Phish at Coachella, Day 3: First-Ever All-Acoustic Set, Not All Mind-Blowing
Read Jeff Miller's overview of the first evening of Phish's three-night stint at the Coachella grounds, and read his recap of day two.
Sometimes, being a Phish fan is kind of like being a parent: your kid presents you with a completely ridiculous challenge ("Mom, mom, I'm gonna build a rocket ship to the moon!"; "Fans, we're going to cover The White Album front to back!") and all you can do is stand there and nod, knowing it'll probably never actually happen, but also knowing it's a lot worse to challenge the notion in the first place.
Jeff Miller Hugs and drugs
So consider Phish's first-ever all-acoustic set (the first set of the third day of their massive Festival 8 this weekend at the Coachella Polo Fields in Indio) a series of these challenges, each stepped up to, one after another. "Hey, hey, we're gonna serve 40,000 custom made doughnuts in the shape of an 'eight' to tired/strung out superfans at 11am!!" Sure you are, honey.
"Hey, hey, we're gonna convince all those fans to sit down, just 'cause we can, even though they're so used to noodle-dancing it seems embedded in their DNA!!!" Ok, just be safe. "We're going to play the fugue-like composition "The Curtain (With)," which was written for high-speed guitar theatrics, on acoustic instruments so as to show our fans that we don't need no studio trickery to melt their faces off!" Well, alright, just make sure you're home in time for dinner...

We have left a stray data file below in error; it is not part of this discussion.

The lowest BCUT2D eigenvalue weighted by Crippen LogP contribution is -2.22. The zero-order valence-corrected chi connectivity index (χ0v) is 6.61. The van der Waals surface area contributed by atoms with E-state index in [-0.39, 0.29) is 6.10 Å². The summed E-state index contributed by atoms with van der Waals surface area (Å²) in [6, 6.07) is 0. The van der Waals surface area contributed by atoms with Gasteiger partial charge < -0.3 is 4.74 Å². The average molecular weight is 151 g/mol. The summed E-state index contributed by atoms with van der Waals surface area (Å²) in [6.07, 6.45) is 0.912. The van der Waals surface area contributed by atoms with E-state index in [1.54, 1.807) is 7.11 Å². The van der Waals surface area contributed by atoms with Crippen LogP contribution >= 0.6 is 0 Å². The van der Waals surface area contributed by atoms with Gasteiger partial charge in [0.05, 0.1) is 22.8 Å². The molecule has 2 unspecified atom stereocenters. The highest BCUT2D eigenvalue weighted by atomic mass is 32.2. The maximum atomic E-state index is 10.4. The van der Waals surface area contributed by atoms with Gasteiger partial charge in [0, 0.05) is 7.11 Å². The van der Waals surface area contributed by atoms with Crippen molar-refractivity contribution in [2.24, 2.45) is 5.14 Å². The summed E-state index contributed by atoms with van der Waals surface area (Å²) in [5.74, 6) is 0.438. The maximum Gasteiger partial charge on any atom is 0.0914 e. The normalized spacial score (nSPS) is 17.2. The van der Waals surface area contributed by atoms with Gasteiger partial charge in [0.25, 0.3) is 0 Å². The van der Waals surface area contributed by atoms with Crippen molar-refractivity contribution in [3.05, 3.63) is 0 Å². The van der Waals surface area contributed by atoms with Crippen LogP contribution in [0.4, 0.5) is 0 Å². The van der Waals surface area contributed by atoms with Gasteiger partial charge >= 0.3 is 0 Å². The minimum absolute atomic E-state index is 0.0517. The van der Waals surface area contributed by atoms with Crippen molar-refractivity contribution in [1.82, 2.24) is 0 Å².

Jeff Miller They served free "8"-shaped doughnuts and coffee
Of course, the early-afternoon acoustic set wasn't all intricate, mind-blowing instrumental impressiveness: like any band would, the four members of Phish used it as an opportunity to demonstrate their vast songwriting prowess, mostly taking the hour-plus to weave through ballads like the gorgeous, heartfelt "Strange Design" as the sun blared down on already spent fans, who ultimately stood up to bounce around to, well, "Bouncing Around the Room." It ended up working out anyways: guitarist Trey Anastasio, who'd earlier told the audience that he'd like them to sit, ended up taking back his words: to paraphrase, he said, "I hate telling people what to do. I'm kind of ADHD myself" - which, in many ways, is confirmation that he is actually just a big kid, after all.